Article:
Catherine L. Evans
I am a fifth-year Ph.D. candidate in the History Department at Princeton University. I earned a B.A. in Jurisprudence from University College, Oxford in 2010, and a B.A. in History from McGill University. I work on criminal law in Britain and its empire, with a particular interest in how law intersected with medicine, anthropology, and epistemology in colonial courtrooms.
My dissertation, “Persons Dwelling in the Borderland: Responsibility and Criminal Law in the Late-Nineteenth-Century British Empire”, explores the problem of assessing mens rea in British courts in the last decades of the nineteenth century. The British empire was built on the common law. A network of courts stretched from the Australian outback to the Canadian tundra, with appeals and decisions moving to and from the office of the Judicial Committee of the Privy Council on Downing Street. British and British-trained lawyers around the world struggled to apply common law rules and principles to communities with their own legal systems, cosmologies, and understandings of guilt. The dissertation is structured around capital case files drawn from over a dozen archives in Canada, Australia and Britain. I focus on cultural difference (in the form of the so-called ‘cultural defence’) and insanity as defences to murder, and argue that both defences can be framed as questions about the borders of legal, and moral, subjecthood.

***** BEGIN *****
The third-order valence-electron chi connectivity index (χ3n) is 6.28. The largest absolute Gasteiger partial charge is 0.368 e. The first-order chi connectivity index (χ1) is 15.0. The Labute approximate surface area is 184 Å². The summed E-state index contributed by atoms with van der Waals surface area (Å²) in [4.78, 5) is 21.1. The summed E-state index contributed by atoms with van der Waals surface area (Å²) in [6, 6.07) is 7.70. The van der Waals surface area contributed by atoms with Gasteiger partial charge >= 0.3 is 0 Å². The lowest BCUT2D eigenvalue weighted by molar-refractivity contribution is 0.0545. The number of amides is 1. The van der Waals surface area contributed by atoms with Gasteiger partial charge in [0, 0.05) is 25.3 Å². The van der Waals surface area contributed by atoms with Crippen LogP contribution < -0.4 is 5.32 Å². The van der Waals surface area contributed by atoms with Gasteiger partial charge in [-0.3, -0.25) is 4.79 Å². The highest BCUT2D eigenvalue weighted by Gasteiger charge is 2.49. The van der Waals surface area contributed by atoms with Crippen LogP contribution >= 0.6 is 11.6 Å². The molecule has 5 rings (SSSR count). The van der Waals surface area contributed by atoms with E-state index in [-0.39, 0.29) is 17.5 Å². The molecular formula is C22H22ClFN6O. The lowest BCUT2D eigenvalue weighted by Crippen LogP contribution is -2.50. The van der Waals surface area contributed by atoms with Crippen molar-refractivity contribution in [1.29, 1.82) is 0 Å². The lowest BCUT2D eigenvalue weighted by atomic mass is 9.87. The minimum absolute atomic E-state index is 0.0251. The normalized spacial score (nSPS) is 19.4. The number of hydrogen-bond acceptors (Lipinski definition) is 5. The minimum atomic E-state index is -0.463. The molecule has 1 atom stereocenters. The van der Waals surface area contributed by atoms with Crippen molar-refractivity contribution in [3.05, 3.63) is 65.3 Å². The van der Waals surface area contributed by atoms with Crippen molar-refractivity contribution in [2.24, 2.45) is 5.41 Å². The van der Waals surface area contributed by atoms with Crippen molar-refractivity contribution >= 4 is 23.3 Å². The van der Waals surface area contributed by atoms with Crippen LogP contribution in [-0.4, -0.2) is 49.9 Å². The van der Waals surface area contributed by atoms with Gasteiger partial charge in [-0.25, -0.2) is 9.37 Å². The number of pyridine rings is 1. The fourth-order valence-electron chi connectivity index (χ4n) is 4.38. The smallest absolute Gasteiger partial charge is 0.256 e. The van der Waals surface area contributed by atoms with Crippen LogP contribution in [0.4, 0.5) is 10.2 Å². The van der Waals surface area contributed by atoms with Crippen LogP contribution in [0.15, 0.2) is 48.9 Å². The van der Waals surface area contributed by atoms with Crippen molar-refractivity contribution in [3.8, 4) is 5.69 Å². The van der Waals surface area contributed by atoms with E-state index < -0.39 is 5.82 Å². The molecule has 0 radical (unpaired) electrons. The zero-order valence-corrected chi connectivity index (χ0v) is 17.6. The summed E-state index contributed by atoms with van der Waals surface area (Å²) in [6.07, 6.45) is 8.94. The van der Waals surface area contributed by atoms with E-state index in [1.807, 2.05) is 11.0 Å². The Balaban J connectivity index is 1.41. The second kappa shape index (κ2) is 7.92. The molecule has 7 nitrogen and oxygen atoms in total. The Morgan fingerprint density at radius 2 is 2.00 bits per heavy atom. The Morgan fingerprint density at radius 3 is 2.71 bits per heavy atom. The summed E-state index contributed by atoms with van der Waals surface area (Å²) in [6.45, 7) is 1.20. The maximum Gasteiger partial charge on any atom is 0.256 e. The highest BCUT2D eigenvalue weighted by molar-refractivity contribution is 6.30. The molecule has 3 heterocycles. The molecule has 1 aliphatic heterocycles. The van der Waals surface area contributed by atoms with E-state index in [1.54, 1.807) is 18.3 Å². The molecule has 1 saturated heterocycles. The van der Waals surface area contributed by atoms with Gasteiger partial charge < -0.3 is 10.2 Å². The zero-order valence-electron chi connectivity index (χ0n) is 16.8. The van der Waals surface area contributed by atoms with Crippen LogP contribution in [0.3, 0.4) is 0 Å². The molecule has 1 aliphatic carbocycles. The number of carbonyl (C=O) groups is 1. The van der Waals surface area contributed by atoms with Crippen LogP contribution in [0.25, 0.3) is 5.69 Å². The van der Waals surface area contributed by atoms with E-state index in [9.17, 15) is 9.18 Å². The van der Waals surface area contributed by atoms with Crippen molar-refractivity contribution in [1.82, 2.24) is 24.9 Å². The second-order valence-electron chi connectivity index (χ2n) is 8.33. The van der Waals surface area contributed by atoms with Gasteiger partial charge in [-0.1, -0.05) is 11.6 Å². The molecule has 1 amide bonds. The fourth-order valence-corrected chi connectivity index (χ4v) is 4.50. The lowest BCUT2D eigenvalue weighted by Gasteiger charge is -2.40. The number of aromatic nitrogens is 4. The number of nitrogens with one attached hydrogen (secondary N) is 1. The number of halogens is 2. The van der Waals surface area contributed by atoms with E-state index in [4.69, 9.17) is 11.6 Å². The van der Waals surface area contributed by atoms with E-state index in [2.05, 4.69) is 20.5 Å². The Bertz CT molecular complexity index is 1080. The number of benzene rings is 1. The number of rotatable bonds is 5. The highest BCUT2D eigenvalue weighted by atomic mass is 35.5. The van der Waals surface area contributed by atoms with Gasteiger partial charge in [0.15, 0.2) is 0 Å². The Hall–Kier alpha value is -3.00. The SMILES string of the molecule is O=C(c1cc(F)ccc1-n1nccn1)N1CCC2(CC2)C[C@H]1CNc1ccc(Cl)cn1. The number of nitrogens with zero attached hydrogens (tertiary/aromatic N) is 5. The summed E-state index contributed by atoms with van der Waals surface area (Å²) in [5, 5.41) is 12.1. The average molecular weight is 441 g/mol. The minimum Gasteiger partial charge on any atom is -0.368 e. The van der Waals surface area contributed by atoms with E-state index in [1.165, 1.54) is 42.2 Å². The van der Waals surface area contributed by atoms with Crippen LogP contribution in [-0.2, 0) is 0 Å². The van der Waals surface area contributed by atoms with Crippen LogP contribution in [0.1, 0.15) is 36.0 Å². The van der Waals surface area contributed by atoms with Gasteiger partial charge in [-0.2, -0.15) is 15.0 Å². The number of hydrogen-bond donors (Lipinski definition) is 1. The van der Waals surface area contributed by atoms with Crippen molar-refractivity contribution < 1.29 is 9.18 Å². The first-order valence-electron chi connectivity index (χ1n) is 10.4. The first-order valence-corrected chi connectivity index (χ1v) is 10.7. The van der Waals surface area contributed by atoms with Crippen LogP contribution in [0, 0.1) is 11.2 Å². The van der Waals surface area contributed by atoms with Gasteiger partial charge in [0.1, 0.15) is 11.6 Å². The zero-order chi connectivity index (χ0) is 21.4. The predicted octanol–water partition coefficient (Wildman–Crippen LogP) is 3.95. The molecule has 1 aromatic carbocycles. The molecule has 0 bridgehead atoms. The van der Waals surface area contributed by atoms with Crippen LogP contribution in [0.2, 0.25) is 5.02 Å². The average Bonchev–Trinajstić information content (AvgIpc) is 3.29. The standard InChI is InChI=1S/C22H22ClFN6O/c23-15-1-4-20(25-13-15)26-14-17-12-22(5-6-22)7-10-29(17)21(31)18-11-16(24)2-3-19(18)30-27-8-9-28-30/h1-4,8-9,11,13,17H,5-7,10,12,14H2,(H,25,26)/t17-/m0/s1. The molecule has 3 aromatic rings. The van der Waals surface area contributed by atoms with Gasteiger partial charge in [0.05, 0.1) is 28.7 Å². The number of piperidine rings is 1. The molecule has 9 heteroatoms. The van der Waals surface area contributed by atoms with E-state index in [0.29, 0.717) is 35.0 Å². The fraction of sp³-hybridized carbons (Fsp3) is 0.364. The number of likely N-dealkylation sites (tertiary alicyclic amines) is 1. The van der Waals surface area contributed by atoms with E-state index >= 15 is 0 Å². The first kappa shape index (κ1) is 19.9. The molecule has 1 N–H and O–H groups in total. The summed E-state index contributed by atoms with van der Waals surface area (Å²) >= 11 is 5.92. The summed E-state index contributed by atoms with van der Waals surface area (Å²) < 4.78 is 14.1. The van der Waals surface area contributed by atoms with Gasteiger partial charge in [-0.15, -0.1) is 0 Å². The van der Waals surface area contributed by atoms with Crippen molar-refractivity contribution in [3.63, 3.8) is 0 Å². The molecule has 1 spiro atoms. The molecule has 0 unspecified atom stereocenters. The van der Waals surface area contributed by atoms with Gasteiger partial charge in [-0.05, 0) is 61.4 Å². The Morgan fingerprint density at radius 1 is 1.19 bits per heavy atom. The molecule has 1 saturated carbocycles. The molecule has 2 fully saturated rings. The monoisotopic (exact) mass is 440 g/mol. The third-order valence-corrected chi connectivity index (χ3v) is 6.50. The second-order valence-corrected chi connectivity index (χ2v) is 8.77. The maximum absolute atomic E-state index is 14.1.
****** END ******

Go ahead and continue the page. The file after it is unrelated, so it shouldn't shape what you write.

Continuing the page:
This year, I was awarded a Harold W. Dodds Fellowship, one of Princeton’s competitive Honorific Fellowships. I serve on the Graduate Student Outreach Committee of the American Society for Legal History (ASLH), and I am a Graduate Associate of the Center for History, Economics and Politics at Harvard University.